A DEMISTER PAD is similar to an air filter, which is used for removing dust particles from a stream of air. The demister pads are used to removing micron-size liquid particles from a vapor stream.
Original demisters installed in a large demister tower can not blocks the mini liquid droplets into the downstream compressor. They will vaporized and leaving behind solid deposit on the impeller. Over time, the deposit may break off and impact the normal operation of critical unit. The demister pads can solve these problems due to its special structure and high filtering efficiency.
Demister pad, also called mist eliminator, vapor pad, is made of knitted wire mesh, which is woven interlocked and ensure the even and smooth meshes for filtering. The meshes can be customized to suit different filtering requirements. It is commonly used with structured packing and random packing to be used in the separating towers or distillation towers.
History of demister pad
The late fifties, the foreign used an apparatus which made of the special wrinkle woven mesh to remove inclusions of tiny liquid foam in the gas. Then it is found that is very efficient and the resistance is very small, which is unmatched by other gas-liquid separation device, so it is widely accepted and used in a wide range of applications.
Demister pad is commonly placed at the top of the packing tower, which can not only ensure the mass transfer efficiency, but also reduce the board spacing. Demister pad is widely used in chemical, petroleum, pharmaceutical, light industry, metallurgy and other industrial production in the vertical cylindrical equipment vapor-liquid separation device. It can also be used in the desulfurization and other productions to remove oil mist, toxic and poisonous gas.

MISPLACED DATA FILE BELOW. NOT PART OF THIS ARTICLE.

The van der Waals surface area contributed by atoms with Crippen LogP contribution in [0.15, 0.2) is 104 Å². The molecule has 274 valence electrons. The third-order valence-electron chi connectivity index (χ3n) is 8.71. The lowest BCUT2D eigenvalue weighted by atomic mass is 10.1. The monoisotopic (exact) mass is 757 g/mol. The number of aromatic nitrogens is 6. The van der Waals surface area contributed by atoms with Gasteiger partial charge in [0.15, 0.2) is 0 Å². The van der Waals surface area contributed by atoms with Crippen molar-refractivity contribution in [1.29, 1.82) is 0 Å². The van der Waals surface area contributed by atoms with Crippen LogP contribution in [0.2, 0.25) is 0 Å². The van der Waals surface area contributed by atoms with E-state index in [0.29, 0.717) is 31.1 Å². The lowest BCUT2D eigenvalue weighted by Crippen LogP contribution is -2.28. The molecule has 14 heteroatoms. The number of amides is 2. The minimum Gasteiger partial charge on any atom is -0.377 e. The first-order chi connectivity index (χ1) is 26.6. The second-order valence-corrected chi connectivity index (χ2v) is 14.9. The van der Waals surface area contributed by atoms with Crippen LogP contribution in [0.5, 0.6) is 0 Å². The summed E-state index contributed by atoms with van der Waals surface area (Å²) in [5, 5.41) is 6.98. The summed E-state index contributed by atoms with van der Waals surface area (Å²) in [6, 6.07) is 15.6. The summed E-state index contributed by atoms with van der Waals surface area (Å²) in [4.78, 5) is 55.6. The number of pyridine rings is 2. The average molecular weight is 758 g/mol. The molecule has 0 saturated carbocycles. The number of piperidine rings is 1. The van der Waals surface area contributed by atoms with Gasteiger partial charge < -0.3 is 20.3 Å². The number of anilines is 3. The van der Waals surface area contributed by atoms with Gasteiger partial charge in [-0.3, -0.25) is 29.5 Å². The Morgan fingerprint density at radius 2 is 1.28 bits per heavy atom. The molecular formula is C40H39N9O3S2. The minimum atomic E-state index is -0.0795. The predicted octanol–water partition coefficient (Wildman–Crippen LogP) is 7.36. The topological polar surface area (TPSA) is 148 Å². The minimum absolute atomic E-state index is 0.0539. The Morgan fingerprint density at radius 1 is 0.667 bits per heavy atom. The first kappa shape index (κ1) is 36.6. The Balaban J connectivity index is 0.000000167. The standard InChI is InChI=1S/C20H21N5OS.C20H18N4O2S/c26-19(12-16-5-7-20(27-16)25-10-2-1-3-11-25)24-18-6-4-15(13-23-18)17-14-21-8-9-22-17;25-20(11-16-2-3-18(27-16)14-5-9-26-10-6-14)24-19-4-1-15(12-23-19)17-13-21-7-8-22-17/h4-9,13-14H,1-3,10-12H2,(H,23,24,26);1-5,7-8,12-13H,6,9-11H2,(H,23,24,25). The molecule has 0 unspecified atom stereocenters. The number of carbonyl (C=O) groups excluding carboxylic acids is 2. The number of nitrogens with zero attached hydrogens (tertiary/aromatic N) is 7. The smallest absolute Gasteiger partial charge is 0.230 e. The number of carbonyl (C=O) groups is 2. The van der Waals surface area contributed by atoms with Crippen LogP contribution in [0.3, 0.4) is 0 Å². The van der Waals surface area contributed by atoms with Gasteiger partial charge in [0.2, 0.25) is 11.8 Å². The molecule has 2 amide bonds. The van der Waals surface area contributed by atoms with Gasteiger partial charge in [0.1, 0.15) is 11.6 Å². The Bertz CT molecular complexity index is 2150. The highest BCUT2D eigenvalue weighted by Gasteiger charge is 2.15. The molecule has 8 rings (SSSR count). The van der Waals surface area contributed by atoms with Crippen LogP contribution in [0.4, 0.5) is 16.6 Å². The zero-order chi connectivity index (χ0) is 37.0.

Working principle of demister pad
What does a demister pad look like?
Demisters come in a variety of shapes and sizes and can be installed horizontally or vertically. A typical horizontal demister resembles a large steel wool mesh pad, several feet in diameter and, 6 to 12 inches thick.
Fine diameter wires which are typically ~0.011 inches in diameter are interlocked by a weaving operation to form a wire mesh pad with a high free volume (97% to 99+% void fraction) and of uniform density. A “tight” mesh (a lower void fraction and more dense) is more effective, i.e., it captures smaller diameter liquid droplets vs. an “open”, less dense mesh with a greater void fraction.
The principal determinant in the selection of the demister for the issue described herein was flooding. In a typical demister installation, a thin disengaging zone of bubbling liquid (1 or 2 inches in height) develops at the bottom edge of the demister pad. The remaining mesh (active zone above the liquid layer) captures the droplets. The liquid droplets coalesce on the wire mesh and then drain by gravity and accumulate in the disengaging zone, ultimately dripping to the liquid pool in the bottom of the vessel. As the velocity/liquid loading increases, the thin disengaging zone of liquid increases in height moving further into the active zone until carryover of liquid occurs, i.e., the demister is flooded, and liquid is carried over into downstream piping and equipment.
The flooding point of a demister is a function of many variables including demister design, vapor and liquid densities, vapor velocity, liquid loading, and liquid properties such as viscosity and surface tension. Although a simple looking device, a lot of know-how and testing dating back to the 1950’s is embodied in their design.
Maintenance of demister pad
After using for a long time, the demister pad will clog or prone to flooding and the pressure drop will increase. All these because of the particles in the gas blocks the demister pad. So you need maintain the demister pad properly and regularly.